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A LEGO Brickumentary Movie Review

July 30, 2015

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A LEGO Brickumentary Movie Review - Reviewed by Kidzworld on Jul 30, 2015
( Rating: 4 Star Rating)

Kidzworld reviews A LEGO Brickumentary, a film about the cool history and varied uses of LEGO bricks. The little building bricks have international fans and are used by NASA, architects and you!

By: Lynn Barker

If you thought LEGO building bricks were just a fun toy, think again! NASA engineers at the Jet Propulsion Lab (JPL) use them to think up and build models of future exploration satellites. Architects use them to build their model cities and more!

LEGO New York CityLEGO New York CityCourtesy of Radius

Story Goes

LEGO building bricks were created by a Danish guy who originally made wooden pull toys. Ole Kirk Kristiansen, the company founder, came up with the name “LEGO” in 1934. He took the first two letters of the Danish words “LEG GODT”, meaning “play well”, and combined them unaware that one meaning of the word in Latin is… “I put together”. Once plastics came on the scene in 1947, interlocking bricks were created and by 1958, cool building sets were on the scene and the company HQ is still in Denmark.

LEGO octopus destroys Empire battle cruiserLEGO octopus destroys Empire battle cruiserCourtesy of Radius

Building the sets grew in popularity until fans of all ages started making their own creations with them. Only when the company made the mistake of making toys with less interlocking parts and parts you couldn’t transfer to other creations, did they start to falter around 2003. But, they wised up and went back to basics.  Now LEGO is right up there with toy giants Mattel (Barbie) and Hasbro.

A happy kid builderA happy kid builderCourtesy of Radius

This film lets us know that LEGO bricks aren’t just used by kids anymore. There is a huge adult fanbase and they hold world-wide conventions with building competitions. There are fans who make stop motion films using their LEGO creations.. The recent The LEGO Movie used computer-generated (CGI) characters but in the style of the stop-motion fan builder/filmmakers.

Adult LEGO fans build at homeAdult LEGO fans build at homeCourtesy of Radius

More recently, LEGO master builders used the little interlocking bricks to create a life-sized model of the Star Wars X-Wing fighter!! Artists use them to create large sculptures, NASA uses them to build spacecraft models, psychiatrists use them for therapy for autistic kids and they’ve been used to decoratively patch holes in buildings in Berlin damaged way back in World War II!  More uses are being thought up all the time.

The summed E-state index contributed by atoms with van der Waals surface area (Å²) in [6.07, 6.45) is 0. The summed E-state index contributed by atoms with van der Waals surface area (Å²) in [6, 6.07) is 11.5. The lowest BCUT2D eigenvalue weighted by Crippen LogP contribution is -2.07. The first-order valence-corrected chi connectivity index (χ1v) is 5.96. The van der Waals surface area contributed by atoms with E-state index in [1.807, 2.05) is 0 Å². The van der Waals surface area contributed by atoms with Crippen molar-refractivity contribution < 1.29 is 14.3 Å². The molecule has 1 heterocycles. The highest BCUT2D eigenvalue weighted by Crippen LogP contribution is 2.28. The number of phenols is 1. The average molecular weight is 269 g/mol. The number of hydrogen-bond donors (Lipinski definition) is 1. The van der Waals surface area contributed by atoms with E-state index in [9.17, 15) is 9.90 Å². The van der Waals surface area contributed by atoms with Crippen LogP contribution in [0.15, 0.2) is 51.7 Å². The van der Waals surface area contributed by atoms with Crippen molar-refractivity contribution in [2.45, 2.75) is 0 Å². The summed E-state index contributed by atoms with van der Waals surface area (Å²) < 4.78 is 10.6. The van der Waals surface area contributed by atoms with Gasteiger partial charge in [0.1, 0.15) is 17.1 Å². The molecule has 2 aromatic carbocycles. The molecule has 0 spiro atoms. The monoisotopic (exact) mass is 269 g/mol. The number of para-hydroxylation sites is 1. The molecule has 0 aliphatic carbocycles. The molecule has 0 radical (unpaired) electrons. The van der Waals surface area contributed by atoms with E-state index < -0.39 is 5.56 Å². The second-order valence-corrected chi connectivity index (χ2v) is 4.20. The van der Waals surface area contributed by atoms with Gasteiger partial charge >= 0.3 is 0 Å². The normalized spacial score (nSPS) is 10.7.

LEGO® FUN FACTS

  • Children around the world spend 5 billion hours a year playing with LEGO bricks
  • LEGO bricks are available in 53 different colors.
  • LEGO products are on sale in more than 140 countries.
  • The LEGO Club has 5 million members worldwide.
  • On average, every person on earth owns 102 LEGO bricks.
  • Laid end to end, the number of LEGO bricks produced in 2014 would reach more than 24 times round the world. 40 billion LEGO bricks stacked on top of one another would connect the earth with the moon.
  • Over the years, approx. 760 billion LEGO elements have been manufactured.
  • Two eight-stud LEGO bricks of the same color can be combined in 24 different ways.  Three eight-stud bricks can be combined in 1,060 ways.  There are more than 915 million combinations possible for six 2 x 4 LEGO bricks of the same color.
  • The LEGO minifigure represents the world’s largest population of people!  Over 4 billion minifigures have been produced in the last 30 years.  This is almost 12 times the population of the United States! 
  • The average minifigure – with no hair or accessories – weighs 1/10 of an ounce.
  • There are more than 8 quadrillion (8,181,068,395,500,000) possible combinations of minifigures that can be made using all of the unique minifigure parts over the last 30 years.

Minifig narrator (voice of Jason Bateman) asks us to watchMinifig narrator (voice of Jason Bateman) asks us to watchCourtesy of Radius

Wrapping Up

Whether you build with LEGO bricks or not, you most certainly have heard of them or know somebody who is addicted to building with them. This reviewer has personally seen an amazingly correct, life-sized LEGO statue of Johnny Depp as Captain Jack in Pirates of the Caribbean. This documentary explores all of the many uses of this product that was first conceived as just a toy.  Now there are theme parks with giant builds and doctors, architects and NASA scientists are using the little bricks for all kinds of useful stuff.

Life-sized LEGO statue of Johnny Depp as Captain Jack SparrowLife-sized LEGO statue of Johnny Depp as Captain Jack SparrowCourtesy of Disney

There are a few “slower” parts of this short movie but, overall, the filmmakers do a great job of telling us about the history, growth and current uses of LEGOS.  If you build with them or were just a fan of the recent The LEGO Movie, A LEGO Brickumentary is well worth a watch. We go 4 stars.

A LEGO Brickumentary Movie Rating: 4

A LEGO Brickumentary PosterA LEGO Brickumentary PosterCourtesy of Radius

A LEGO Brickumentary is in theaters and On Demand July 31st!